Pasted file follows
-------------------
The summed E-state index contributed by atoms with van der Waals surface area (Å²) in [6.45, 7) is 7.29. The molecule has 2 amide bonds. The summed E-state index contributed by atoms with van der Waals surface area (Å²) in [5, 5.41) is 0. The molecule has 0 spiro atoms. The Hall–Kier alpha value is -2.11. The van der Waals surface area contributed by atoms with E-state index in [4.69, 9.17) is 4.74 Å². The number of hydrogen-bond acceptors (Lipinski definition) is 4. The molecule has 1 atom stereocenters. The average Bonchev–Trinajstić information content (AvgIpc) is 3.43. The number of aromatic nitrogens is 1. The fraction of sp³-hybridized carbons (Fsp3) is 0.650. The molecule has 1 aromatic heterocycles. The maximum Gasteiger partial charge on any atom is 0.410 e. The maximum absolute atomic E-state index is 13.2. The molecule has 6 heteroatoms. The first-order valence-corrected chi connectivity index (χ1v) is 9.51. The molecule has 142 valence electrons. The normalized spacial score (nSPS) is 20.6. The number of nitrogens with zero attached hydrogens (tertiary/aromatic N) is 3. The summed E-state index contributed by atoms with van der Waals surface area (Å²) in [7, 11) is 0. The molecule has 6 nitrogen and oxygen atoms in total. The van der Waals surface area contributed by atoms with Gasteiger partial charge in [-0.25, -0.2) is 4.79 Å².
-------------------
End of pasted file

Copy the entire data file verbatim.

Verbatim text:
The summed E-state index contributed by atoms with van der Waals surface area (Å²) in [6.45, 7) is 7.29. The molecule has 2 amide bonds. The summed E-state index contributed by atoms with van der Waals surface area (Å²) in [5, 5.41) is 0. The molecule has 0 spiro atoms. The Hall–Kier alpha value is -2.11. The van der Waals surface area contributed by atoms with E-state index in [4.69, 9.17) is 4.74 Å². The number of hydrogen-bond acceptors (Lipinski definition) is 4. The molecule has 1 atom stereocenters. The average Bonchev–Trinajstić information content (AvgIpc) is 3.43. The number of aromatic nitrogens is 1. The fraction of sp³-hybridized carbons (Fsp3) is 0.650. The molecule has 1 aromatic heterocycles. The maximum Gasteiger partial charge on any atom is 0.410 e. The maximum absolute atomic E-state index is 13.2. The molecule has 6 heteroatoms. The first-order valence-corrected chi connectivity index (χ1v) is 9.51. The molecule has 142 valence electrons. The normalized spacial score (nSPS) is 20.6. The number of nitrogens with zero attached hydrogens (tertiary/aromatic N) is 3. The summed E-state index contributed by atoms with van der Waals surface area (Å²) in [7, 11) is 0. The molecule has 6 nitrogen and oxygen atoms in total. The van der Waals surface area contributed by atoms with Gasteiger partial charge in [-0.25, -0.2) is 4.79 Å².